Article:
Romios Rock in Paphos
The History of Romios Rock in Paphos
Romios Rock, also known as Petra tou Romiou and Aphrodite’s Rock, is a famous landmark that’s been regarded as the birthplace of Aphrodite, the goddess of love and beauty, since ancient times. Whether you’re interested in the legends or not, this site is certainly a spectacular landmark – and one that’s well worth a visit for anyone who’s staying in or near Paphos.
The legend of the famous landmark
The impressive rock formation is believed to be where Aphrodite was born, although there are a few different variations of the story. According to legend, the birth of the beautiful goddess happened because Gaia (mother earth) asked Cronus to mutilate his father Uranus.
In one story, he cuts off his father’s testicles and throws them into the sea (and this is why the water here is thought to be rough). In another, Cronus ambushed his father and cut him below the waist with a scythe. Uranus tried to escape, but lost parts of his body in the sea.
After this, white foam appeared and a beautiful maiden arose. She was first taken to Kythera by the waves, before being brought to Cyprus. As you may have already guessed, she was the goddess Aphrodite.
Many popular myths claim that swimming around the rock three times will bring a number of blessings; including true love, fertility, eternal youth and beauty.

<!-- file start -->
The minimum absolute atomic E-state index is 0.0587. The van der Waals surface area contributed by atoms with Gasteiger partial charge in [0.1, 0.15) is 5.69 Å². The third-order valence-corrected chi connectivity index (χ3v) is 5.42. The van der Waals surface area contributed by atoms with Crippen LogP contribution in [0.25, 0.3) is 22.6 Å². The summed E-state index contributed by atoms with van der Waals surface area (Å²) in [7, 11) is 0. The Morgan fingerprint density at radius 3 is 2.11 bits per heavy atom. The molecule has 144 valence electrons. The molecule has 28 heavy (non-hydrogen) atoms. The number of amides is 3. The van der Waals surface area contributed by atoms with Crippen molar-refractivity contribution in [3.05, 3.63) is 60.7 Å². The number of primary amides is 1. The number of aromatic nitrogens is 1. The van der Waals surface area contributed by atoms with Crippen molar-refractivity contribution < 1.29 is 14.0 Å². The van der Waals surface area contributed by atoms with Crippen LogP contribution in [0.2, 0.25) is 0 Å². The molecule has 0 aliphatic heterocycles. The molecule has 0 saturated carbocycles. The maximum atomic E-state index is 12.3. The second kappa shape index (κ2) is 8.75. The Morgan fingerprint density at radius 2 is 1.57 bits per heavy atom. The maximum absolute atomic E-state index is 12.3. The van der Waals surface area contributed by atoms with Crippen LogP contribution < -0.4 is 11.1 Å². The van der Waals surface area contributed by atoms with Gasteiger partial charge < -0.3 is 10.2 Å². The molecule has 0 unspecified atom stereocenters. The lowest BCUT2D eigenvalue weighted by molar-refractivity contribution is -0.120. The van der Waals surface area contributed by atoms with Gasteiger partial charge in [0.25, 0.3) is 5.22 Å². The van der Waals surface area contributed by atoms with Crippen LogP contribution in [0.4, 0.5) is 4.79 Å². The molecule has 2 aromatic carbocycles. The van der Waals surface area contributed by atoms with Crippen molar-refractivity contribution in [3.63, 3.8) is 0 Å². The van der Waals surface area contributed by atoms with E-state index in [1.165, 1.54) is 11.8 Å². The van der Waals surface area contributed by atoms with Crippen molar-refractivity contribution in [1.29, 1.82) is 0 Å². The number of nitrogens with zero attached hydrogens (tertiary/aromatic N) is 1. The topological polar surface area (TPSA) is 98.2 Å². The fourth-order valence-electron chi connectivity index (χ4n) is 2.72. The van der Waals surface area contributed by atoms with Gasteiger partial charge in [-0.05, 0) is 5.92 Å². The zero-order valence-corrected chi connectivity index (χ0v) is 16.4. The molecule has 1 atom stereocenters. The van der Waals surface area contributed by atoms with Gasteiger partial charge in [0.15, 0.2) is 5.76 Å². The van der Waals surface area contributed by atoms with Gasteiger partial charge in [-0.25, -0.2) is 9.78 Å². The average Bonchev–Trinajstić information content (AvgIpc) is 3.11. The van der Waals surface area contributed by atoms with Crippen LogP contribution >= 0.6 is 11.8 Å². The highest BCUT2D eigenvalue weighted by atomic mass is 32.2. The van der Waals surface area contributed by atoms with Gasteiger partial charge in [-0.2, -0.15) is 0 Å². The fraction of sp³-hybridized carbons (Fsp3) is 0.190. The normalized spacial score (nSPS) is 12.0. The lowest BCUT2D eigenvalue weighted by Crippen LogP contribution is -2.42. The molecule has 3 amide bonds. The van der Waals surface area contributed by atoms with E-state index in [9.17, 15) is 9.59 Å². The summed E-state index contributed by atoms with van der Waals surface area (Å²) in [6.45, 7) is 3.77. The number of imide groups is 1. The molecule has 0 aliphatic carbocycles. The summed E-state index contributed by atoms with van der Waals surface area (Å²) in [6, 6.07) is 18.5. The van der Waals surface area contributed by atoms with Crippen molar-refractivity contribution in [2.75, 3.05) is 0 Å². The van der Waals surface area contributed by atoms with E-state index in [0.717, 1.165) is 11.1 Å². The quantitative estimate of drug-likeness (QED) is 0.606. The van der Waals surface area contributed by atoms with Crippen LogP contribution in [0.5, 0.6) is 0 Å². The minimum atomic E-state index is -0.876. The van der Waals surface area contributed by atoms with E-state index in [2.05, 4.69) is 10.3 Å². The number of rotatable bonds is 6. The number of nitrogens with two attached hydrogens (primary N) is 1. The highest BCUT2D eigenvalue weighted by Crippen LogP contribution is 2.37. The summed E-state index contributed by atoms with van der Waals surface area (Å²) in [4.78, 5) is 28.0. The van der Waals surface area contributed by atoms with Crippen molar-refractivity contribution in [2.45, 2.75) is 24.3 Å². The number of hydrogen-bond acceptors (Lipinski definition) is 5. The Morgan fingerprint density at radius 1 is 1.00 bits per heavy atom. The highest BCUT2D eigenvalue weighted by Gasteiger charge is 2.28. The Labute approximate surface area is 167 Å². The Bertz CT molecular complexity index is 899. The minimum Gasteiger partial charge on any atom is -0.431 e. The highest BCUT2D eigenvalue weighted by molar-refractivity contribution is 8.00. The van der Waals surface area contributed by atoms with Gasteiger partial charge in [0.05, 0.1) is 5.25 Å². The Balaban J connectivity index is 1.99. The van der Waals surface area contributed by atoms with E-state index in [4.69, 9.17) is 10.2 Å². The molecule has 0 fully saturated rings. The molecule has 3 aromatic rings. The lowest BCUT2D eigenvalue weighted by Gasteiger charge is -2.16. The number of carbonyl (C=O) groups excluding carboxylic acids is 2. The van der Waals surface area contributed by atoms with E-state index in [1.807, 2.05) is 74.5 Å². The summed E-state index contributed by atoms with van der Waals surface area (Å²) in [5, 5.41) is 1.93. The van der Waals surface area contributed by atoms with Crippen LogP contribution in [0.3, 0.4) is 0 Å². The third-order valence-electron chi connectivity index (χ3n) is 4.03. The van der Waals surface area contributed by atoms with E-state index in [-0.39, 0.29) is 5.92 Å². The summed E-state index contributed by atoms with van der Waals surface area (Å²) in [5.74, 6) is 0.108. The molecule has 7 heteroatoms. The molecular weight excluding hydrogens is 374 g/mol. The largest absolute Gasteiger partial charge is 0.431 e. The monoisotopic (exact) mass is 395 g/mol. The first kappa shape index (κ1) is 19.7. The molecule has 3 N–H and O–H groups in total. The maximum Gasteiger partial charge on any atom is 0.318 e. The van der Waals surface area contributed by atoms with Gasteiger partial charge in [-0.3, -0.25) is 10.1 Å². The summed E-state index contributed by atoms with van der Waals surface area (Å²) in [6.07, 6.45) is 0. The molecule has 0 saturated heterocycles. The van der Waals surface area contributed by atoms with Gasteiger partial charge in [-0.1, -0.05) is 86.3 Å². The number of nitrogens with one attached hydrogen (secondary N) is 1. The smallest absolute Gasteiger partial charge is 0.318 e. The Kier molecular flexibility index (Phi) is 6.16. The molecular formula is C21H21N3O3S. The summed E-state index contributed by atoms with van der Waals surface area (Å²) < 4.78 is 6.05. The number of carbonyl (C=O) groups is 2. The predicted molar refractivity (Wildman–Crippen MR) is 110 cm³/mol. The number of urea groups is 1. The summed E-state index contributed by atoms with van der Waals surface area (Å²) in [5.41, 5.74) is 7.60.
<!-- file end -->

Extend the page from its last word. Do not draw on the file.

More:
Why is it also known as Romios Rock?
Since this is the birthplace of Aphrodite (according to mythology), you may be wondering why it’s also called Romeo’s Rock. This is because the rock is also associated with another legend.
In this one, the local hero Basil, who was half Byzantine and half Arabic, hurled the rock from Troodos Mountain to keep off the invading Saracens. The rock was known as Petra tou Romiou, or in English, Rock of the Roman. As a result, as time has gone by, many English-speaking people have come to know it as Romios Rock.
Things to do at Aphrodite’s Rock
If you plan to spend a day sightseeing and exploring in Paphos, taking a trip to Romeo’s Rock is a must. The famous formation can be found off the shore along the road from Paphos to Limassol, so be sure to stop by and take in the beauty of this breath-taking site.
Unfortunately, you won’t be able to swim in the sea, as the waters in this region are usually very rough. It’s also worth noting that cliff climbing here is also prohibited, too. So, what can you do here? Aside from taking in the wonderful view from the top and the spectacular landmark itself, there are plenty of great restaurants nearby.
There’s also the serene pebble beach in the area – and the beautiful sight of the sunlit waters during the day and romantic views during sunsets are more than worth a visit.